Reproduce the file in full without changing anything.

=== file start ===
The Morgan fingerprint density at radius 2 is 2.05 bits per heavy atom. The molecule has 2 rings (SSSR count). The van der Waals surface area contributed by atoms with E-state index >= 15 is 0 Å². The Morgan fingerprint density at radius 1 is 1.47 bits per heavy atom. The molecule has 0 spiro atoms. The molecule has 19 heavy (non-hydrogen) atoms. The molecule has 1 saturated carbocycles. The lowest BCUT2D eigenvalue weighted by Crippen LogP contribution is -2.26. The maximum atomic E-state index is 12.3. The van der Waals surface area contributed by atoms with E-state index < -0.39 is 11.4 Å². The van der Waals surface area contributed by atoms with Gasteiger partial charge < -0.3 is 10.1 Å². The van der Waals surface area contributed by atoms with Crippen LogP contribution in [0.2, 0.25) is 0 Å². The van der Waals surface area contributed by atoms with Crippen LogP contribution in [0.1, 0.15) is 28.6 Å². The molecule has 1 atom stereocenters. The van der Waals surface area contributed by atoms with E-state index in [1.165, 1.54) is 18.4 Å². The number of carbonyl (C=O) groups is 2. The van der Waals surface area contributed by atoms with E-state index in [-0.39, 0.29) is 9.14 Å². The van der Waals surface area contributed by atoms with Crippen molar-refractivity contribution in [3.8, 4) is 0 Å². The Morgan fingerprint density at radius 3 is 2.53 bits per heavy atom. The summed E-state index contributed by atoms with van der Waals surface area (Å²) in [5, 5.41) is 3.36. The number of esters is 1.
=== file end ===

The Morgan fingerprint density at radius 2 is 2.05 bits per heavy atom. The molecule has 2 rings (SSSR count). The van der Waals surface area contributed by atoms with E-state index >= 15 is 0 Å². The Morgan fingerprint density at radius 1 is 1.47 bits per heavy atom. The molecule has 0 spiro atoms. The molecule has 19 heavy (non-hydrogen) atoms. The molecule has 1 saturated carbocycles. The lowest BCUT2D eigenvalue weighted by Crippen LogP contribution is -2.26. The maximum atomic E-state index is 12.3. The van der Waals surface area contributed by atoms with E-state index < -0.39 is 11.4 Å². The van der Waals surface area contributed by atoms with Gasteiger partial charge < -0.3 is 10.1 Å². The van der Waals surface area contributed by atoms with Crippen LogP contribution in [0.2, 0.25) is 0 Å². The van der Waals surface area contributed by atoms with Crippen LogP contribution in [0.1, 0.15) is 28.6 Å². The molecule has 1 atom stereocenters. The van der Waals surface area contributed by atoms with E-state index in [1.165, 1.54) is 18.4 Å². The number of carbonyl (C=O) groups is 2. The van der Waals surface area contributed by atoms with E-state index in [-0.39, 0.29) is 9.14 Å². The van der Waals surface area contributed by atoms with Crippen molar-refractivity contribution in [3.8, 4) is 0 Å². The Morgan fingerprint density at radius 3 is 2.53 bits per heavy atom. The summed E-state index contributed by atoms with van der Waals surface area (Å²) in [5, 5.41) is 3.36. The number of esters is 1.